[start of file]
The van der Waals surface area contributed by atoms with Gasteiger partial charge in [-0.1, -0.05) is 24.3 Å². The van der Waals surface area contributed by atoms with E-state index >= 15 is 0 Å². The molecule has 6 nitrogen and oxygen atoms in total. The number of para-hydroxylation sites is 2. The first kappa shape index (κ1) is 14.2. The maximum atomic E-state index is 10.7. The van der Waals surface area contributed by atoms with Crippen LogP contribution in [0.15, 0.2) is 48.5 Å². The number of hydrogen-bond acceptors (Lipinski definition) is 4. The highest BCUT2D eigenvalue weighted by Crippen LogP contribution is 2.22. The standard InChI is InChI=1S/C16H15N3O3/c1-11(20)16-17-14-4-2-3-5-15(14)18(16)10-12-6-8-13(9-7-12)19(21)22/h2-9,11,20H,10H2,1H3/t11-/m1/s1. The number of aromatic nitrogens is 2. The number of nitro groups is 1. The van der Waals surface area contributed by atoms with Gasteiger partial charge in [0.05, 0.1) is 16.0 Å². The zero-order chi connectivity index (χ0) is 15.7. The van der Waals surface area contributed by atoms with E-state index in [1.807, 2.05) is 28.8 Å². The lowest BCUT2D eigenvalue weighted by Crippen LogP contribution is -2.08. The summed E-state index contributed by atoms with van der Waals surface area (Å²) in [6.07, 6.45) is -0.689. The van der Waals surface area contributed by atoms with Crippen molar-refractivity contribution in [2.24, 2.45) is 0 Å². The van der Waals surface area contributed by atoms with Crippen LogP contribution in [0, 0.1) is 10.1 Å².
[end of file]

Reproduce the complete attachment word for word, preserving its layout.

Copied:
The van der Waals surface area contributed by atoms with Gasteiger partial charge in [-0.1, -0.05) is 24.3 Å². The van der Waals surface area contributed by atoms with E-state index >= 15 is 0 Å². The molecule has 6 nitrogen and oxygen atoms in total. The number of para-hydroxylation sites is 2. The first kappa shape index (κ1) is 14.2. The maximum atomic E-state index is 10.7. The van der Waals surface area contributed by atoms with Crippen LogP contribution in [0.15, 0.2) is 48.5 Å². The number of hydrogen-bond acceptors (Lipinski definition) is 4. The highest BCUT2D eigenvalue weighted by Crippen LogP contribution is 2.22. The standard InChI is InChI=1S/C16H15N3O3/c1-11(20)16-17-14-4-2-3-5-15(14)18(16)10-12-6-8-13(9-7-12)19(21)22/h2-9,11,20H,10H2,1H3/t11-/m1/s1. The number of aromatic nitrogens is 2. The number of nitro groups is 1. The van der Waals surface area contributed by atoms with Gasteiger partial charge in [0.05, 0.1) is 16.0 Å². The zero-order chi connectivity index (χ0) is 15.7. The van der Waals surface area contributed by atoms with E-state index in [1.807, 2.05) is 28.8 Å². The lowest BCUT2D eigenvalue weighted by Crippen LogP contribution is -2.08. The summed E-state index contributed by atoms with van der Waals surface area (Å²) in [6.07, 6.45) is -0.689. The van der Waals surface area contributed by atoms with Crippen molar-refractivity contribution in [2.24, 2.45) is 0 Å². The van der Waals surface area contributed by atoms with Crippen LogP contribution in [0, 0.1) is 10.1 Å².